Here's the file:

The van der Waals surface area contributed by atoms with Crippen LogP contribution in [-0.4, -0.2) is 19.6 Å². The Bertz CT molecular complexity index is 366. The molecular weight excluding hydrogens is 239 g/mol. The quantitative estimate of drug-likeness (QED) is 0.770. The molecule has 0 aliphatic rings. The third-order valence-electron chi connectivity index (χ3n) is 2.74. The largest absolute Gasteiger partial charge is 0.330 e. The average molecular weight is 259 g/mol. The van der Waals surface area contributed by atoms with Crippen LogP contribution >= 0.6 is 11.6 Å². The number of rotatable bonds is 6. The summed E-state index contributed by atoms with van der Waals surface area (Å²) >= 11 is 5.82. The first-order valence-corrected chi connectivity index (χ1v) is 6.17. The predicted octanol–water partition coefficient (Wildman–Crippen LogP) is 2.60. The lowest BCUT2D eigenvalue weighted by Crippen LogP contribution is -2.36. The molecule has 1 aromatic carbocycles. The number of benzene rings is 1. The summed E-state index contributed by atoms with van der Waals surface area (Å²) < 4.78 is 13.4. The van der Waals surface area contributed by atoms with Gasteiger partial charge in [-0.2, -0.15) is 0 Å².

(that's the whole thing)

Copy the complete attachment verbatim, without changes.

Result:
The van der Waals surface area contributed by atoms with Crippen LogP contribution in [-0.4, -0.2) is 19.6 Å². The Bertz CT molecular complexity index is 366. The molecular weight excluding hydrogens is 239 g/mol. The quantitative estimate of drug-likeness (QED) is 0.770. The molecule has 0 aliphatic rings. The third-order valence-electron chi connectivity index (χ3n) is 2.74. The largest absolute Gasteiger partial charge is 0.330 e. The average molecular weight is 259 g/mol. The van der Waals surface area contributed by atoms with Crippen LogP contribution >= 0.6 is 11.6 Å². The number of rotatable bonds is 6. The summed E-state index contributed by atoms with van der Waals surface area (Å²) >= 11 is 5.82. The first-order valence-corrected chi connectivity index (χ1v) is 6.17. The predicted octanol–water partition coefficient (Wildman–Crippen LogP) is 2.60. The lowest BCUT2D eigenvalue weighted by Crippen LogP contribution is -2.36. The molecule has 1 aromatic carbocycles. The number of benzene rings is 1. The summed E-state index contributed by atoms with van der Waals surface area (Å²) < 4.78 is 13.4. The van der Waals surface area contributed by atoms with Gasteiger partial charge in [-0.2, -0.15) is 0 Å².